Arlington, VA

The Ballston Beaver Pond is about to get a makeover, but a little later than originally anticipated.

In January, county officials re-initiated a public discussion on a redesign for the pond. The pond was originally built in 1980 to collect stormwater runoff from I-66. To the surprise of county officials, beavers moved in and made the pond their home. The beavers dammed up the drainage system and were joined in the habitat by muskrat, geese, ducks, heron, egrets, redwing blackbirds, fish, turtles.

The stormwater goals have since been further hampered by invasive vegetation and litter. But after some initial work 5-6 years ago, Arlington now hopes to transform the pond to something beyond its initial concept: it wants to turn the pond into a stormwater management facility and pedestrian-accessible wetlands.

“This pond receives runoff from more than 300 acres of urban and suburban land and represents the most feasible opportunity within Arlington for a larger regional stormwater management facility,” the county said on the project page. “Retrofitting the pond so it provides more water quality treatment helps the County comply with the municipal separate storm sewer system permit and contributes to restoring the Chesapeake Bay.”

Plans for the project include a boardwalk with informative signs and benches along the eastern edge of the pond.

Initial projections for the project had construction starting sometime this winter, but stormwater outreach specialist Lily Whitesell said the project is currently still in the permitting phase with VDOT. Once construction of the project starts, it’s projected to last 9-12 months.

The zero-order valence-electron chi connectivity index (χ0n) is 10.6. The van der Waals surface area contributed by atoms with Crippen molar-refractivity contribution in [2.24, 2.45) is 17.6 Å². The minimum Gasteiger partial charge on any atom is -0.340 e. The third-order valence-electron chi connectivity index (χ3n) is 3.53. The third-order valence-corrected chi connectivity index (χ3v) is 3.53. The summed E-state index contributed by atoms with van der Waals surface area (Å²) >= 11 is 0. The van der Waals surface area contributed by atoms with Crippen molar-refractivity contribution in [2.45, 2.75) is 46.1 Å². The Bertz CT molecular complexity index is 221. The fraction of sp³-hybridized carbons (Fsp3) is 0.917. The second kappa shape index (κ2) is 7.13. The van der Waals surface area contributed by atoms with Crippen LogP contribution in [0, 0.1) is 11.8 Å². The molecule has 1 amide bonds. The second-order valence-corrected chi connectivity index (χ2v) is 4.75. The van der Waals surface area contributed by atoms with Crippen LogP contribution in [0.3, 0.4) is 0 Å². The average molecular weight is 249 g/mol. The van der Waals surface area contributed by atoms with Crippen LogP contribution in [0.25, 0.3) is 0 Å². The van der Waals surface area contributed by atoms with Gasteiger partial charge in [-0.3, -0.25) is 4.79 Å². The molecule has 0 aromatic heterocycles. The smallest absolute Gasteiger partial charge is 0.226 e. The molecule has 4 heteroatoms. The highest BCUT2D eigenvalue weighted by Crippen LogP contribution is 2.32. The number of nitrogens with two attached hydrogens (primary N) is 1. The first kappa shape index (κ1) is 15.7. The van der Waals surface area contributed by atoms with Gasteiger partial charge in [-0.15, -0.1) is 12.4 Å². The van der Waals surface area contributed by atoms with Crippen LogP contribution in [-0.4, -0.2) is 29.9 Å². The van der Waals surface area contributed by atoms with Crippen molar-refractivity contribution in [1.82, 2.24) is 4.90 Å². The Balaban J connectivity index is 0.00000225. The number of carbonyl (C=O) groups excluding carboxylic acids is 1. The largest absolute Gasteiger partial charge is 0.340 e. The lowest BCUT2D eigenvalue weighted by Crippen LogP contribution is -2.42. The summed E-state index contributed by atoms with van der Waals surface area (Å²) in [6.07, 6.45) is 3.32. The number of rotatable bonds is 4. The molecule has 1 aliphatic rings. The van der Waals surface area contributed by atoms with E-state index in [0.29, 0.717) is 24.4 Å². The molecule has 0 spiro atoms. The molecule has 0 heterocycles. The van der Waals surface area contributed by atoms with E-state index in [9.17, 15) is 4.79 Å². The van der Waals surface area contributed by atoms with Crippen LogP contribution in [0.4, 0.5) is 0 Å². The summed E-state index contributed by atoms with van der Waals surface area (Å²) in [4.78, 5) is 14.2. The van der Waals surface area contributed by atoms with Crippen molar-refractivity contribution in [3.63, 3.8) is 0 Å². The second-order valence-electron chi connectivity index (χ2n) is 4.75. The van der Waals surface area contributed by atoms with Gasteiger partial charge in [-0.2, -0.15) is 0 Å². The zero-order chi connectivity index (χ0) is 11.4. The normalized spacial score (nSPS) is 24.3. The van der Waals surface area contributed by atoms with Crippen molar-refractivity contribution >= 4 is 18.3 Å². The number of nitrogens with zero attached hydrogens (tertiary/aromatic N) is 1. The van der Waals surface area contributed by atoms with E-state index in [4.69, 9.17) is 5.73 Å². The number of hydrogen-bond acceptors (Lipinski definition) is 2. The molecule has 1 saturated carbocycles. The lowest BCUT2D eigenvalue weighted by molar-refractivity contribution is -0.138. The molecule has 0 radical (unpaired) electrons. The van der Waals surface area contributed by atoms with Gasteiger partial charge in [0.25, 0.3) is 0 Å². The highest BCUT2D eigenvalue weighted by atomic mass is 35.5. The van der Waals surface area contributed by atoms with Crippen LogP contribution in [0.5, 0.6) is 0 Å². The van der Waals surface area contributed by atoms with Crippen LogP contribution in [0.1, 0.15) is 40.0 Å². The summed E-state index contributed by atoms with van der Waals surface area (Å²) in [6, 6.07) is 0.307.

“Once [permitting] is completed, it will go to procurement, likely in early 2020,” Whitesell said. “Then we will likely go to construction in summer or fall 2020.”

The fundamental design of the project remains the same, and Whitesell said the intense storm in July showed the need for expanded capacity at the pond.

There will be some closures during the project. Whitesell said the trail on the east side of the pond will be closed during construction, but the trail adjacent to Fairfax Drive that leads to the Custis Trail will remain open.

When the trail reopens, the wetland will be designed to revive the native wetland plants and habitat, like turtles.

“We anticipate that turtles, a wide variety of migratory birds, pollinators, amphibians, and other valuable wildlife will use the pond,” Whitesell said. “We’ve heard from local birders and other wildlife enthusiasts that they are excited about the new habitat benefits of the project.”

But despite the namesake, the county are not planning to bring beavers back to the park, and in fact will actively do all they can to keep them away.

“Unfortunately, beavers would reshape the land and potentially compromise the water quality and habitat goals of the project and pond safety,” Whitesell said. “Beaver baffles will be installed to discourage beavers from the pond area.”

Photos 2, 3 courtesy Arlington County

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